1% of the American population hold 40% of the nation’s wealth.

What exactly does this say about inequality in America? That there are vast discrepancies in wealth in America. Got it. But what does that say? That America is a long way from being an egalitarian society. Seems pretty obvious. Obvious, but manifestly false. In fact America is one of the most egalitarian societies on the planet.

By wealth is meant assets. And by assets is meant chicken scratches on a computer screen. The only asset one can eat is what’s in the refrigerator. The only asset one can live in is the roof over one’s head. The only asset one can drive is the car in the driveway. And so on. So let’s take a look at a graph representing the distribution in America of the only assets one could give a shit about.

Let’s start with longevity. What would a graph of assets on the x axis and longevity on the y look like? Near as dammit to flat. Let’s look at the nutritional value of what’s on an American dinner table. Flat. Let’s look at the reliability of the family car, as measured by breakdowns per trip to the office or grocery store or hockey practice. Flat. Hours of work per week. Flat. Days of paid vacation. Flat. Access to health care. Not as flat as it is in Canada, the Antipodes, and most European countries, but a helluva flatter than most other polities in the world. Internet access. Flat. Number of colored TVs per household. Flat. Incidence of spousal or child abuse. Flat. Number of laughs per fiscal quarter that make your sides hurt. Flat. Number of puppy paws scrabbling up onto the bed. Flat.

Need I go on? Probably not. But I will anyhow.

Anthropogenic global warming (AGW) is the most urgent problem facing the world today.

No it’s not. Worlds just aren’t the kind of things that can have problems facing them. Only people can. And there’s not a single person on the planet – nor a married one for that matter – for whom AGW is in any wise urgent. Far more urgent for me right now is I have to pee. After that I need lunch. Then I have papers to mark. Give me your to-do list. I’m curious as to how far down I’d have to look to find “Do something about global warming.” I’m guessing it’s not there. If it’s not there for the people who claim to be so deeply concerned about AGW, why are they surprised it’s not there for people who should be but aren’t?

We don’t negotiate with terrorists.

Yes we do. A terrorist is someone who targets a civilian population with a view to their pressuring their government to accede to the terrorist’s demands. So if we don’t negotiate with terrorists, and they know that, then they can’t be terrorists. The most they can be are vandals. We don’t negotiate with vandals, but that’s because all they want is to, well, vandalize. But here’s the proof that terrorists aren’t vandals. Give them what they want and they stop doing what they’re doing. Funny that.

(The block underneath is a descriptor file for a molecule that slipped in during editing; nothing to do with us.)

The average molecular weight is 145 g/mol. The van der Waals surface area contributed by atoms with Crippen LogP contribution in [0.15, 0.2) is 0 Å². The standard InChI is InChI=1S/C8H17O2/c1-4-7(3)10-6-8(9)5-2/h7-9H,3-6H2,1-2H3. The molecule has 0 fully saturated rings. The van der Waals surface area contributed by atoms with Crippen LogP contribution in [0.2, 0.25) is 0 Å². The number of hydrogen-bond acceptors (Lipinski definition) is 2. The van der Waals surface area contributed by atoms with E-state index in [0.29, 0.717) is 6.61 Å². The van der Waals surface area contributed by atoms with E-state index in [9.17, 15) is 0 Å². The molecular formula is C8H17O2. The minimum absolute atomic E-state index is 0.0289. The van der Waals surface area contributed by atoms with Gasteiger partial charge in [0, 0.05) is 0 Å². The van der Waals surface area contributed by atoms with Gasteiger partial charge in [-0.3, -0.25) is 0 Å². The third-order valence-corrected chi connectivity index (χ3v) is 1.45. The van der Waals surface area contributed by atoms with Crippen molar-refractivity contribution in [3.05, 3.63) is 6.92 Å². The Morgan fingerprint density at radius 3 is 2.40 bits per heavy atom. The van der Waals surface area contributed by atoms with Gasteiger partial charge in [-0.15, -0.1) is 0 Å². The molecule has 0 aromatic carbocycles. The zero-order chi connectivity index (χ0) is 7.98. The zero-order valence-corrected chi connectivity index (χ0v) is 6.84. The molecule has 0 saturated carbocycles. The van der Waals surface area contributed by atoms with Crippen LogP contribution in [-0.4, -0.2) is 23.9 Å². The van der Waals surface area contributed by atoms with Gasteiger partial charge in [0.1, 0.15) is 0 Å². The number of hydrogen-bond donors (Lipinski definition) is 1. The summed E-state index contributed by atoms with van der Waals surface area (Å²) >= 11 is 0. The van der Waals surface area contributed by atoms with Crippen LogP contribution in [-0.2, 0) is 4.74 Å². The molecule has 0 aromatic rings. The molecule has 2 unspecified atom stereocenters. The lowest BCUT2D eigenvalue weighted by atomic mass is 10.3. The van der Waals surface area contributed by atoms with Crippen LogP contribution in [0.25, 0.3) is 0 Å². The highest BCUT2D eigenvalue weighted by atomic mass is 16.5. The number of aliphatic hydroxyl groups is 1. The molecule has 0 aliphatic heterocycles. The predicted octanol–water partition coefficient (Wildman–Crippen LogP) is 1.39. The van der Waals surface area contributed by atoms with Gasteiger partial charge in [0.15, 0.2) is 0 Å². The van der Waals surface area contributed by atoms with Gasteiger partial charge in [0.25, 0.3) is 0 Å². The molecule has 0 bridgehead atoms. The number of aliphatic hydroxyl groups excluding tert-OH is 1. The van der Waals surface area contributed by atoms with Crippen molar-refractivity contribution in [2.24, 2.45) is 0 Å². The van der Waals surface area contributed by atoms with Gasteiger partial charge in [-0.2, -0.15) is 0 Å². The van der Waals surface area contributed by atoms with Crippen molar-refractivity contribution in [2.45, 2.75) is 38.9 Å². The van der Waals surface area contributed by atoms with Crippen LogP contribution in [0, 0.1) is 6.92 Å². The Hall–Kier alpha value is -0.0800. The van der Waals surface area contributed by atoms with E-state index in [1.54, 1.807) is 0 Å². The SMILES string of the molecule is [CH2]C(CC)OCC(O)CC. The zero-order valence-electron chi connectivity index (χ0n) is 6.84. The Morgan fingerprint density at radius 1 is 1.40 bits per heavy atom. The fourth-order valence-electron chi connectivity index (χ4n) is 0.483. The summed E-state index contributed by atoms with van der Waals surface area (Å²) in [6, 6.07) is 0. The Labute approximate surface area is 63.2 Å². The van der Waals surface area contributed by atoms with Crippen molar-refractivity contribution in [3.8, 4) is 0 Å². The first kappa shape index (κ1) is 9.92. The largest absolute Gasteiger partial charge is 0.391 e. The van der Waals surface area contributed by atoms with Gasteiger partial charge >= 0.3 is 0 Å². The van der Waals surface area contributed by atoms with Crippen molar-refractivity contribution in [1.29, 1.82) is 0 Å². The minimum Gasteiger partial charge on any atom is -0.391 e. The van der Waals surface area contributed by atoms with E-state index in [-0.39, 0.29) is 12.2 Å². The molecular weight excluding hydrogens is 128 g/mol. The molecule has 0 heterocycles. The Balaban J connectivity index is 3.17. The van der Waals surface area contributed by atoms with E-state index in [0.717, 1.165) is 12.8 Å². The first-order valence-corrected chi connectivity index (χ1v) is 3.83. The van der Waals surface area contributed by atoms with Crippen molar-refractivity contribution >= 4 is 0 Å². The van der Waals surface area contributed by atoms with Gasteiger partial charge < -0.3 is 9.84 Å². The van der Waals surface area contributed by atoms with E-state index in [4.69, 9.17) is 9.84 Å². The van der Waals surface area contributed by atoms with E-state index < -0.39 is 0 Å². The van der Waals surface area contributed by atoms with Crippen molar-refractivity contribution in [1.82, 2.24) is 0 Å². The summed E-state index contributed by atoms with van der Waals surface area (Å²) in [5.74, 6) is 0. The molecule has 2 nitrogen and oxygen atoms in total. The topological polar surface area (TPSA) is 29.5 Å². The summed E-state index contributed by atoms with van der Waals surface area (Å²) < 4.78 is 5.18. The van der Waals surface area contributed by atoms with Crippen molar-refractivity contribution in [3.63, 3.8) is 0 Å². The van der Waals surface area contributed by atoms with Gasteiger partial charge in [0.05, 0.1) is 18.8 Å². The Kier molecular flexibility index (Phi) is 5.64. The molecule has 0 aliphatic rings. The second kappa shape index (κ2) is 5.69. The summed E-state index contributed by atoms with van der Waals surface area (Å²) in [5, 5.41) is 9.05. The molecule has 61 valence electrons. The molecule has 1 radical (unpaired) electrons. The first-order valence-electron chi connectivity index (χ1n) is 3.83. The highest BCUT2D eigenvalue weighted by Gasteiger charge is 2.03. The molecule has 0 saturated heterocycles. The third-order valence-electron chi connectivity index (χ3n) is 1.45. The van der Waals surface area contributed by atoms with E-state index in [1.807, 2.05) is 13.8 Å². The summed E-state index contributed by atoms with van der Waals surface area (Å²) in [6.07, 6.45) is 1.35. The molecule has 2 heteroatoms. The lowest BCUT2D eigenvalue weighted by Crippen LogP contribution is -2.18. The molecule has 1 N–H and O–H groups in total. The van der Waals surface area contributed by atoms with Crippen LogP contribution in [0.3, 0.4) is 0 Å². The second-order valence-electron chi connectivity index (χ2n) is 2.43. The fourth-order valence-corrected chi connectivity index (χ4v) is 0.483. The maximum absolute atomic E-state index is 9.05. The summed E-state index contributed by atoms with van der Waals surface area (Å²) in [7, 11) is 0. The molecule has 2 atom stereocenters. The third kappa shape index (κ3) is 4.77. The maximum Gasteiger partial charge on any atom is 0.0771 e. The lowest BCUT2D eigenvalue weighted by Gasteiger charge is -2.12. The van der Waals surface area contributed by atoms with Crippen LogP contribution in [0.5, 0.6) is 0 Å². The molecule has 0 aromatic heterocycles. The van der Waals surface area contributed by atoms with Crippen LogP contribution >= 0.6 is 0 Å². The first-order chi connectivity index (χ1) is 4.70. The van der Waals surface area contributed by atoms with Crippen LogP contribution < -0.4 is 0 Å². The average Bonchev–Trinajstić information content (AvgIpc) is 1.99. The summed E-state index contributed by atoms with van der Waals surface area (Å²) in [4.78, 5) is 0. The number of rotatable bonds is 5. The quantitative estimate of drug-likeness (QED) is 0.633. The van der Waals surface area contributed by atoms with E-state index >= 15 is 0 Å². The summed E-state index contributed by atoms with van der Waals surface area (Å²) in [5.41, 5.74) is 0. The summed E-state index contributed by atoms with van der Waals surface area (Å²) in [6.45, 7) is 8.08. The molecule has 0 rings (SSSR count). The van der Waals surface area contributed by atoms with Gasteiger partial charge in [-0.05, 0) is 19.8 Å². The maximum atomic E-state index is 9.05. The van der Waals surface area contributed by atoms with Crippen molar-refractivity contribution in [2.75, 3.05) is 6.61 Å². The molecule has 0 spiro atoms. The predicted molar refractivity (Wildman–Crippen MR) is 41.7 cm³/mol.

Okay, I think that’s enough. But what’s my point? People say stupid things, but that doesn’t mean they believe them. People know rape is about sex. Rape victims who are told we believe them know perfectly well it’s just what we’re supposed to say, like “my condolences” when someone’s partner dies, even though we might think she’s well rid of the bastard. People know that the moment one converts an asset to something useful it’s no longer an asset, because he no longer has it in reserve. People know AGW isn’t urgent, which is why no one’s doing anything about it. And they know we negotiate with terrorists all the time, since otherwise we wouldn’t be paying welfare to those who’d otherwise have no choice but to steal.

So what’s the harm in people saying these stupid things? There is none, provided they do know enough not to believe what, with such heartfelt conviction, they say. My job is to just keep reminding them. It’s a dirty job, and it hasn’t made me many friends. But someone has to do it. Maybe that’s what should be put on my tombstone. “It was a dirty job, but someone had to do it.”

Let’s just hope I’m not buried next to one of the SS officers who worked at Auschwitz.

Categories: Critical Thinking, Social and Political Philosophy

Tags: , , , , , , , , ,

1 reply

  1. You write, “Rape isn’t about sex, it’s about violence. […] Send an undercover policewoman out to where she’s likely to be raped. Tell her that, as her would-be rapist approaches, she’s to come on to him. If that stops him in his tracks, you might be on to something.”

    I encourage you to read into the life and crimes of Andrei Chikatilo. Here’s a recent article from the Journal of Forensic Psychiatry & Psychology: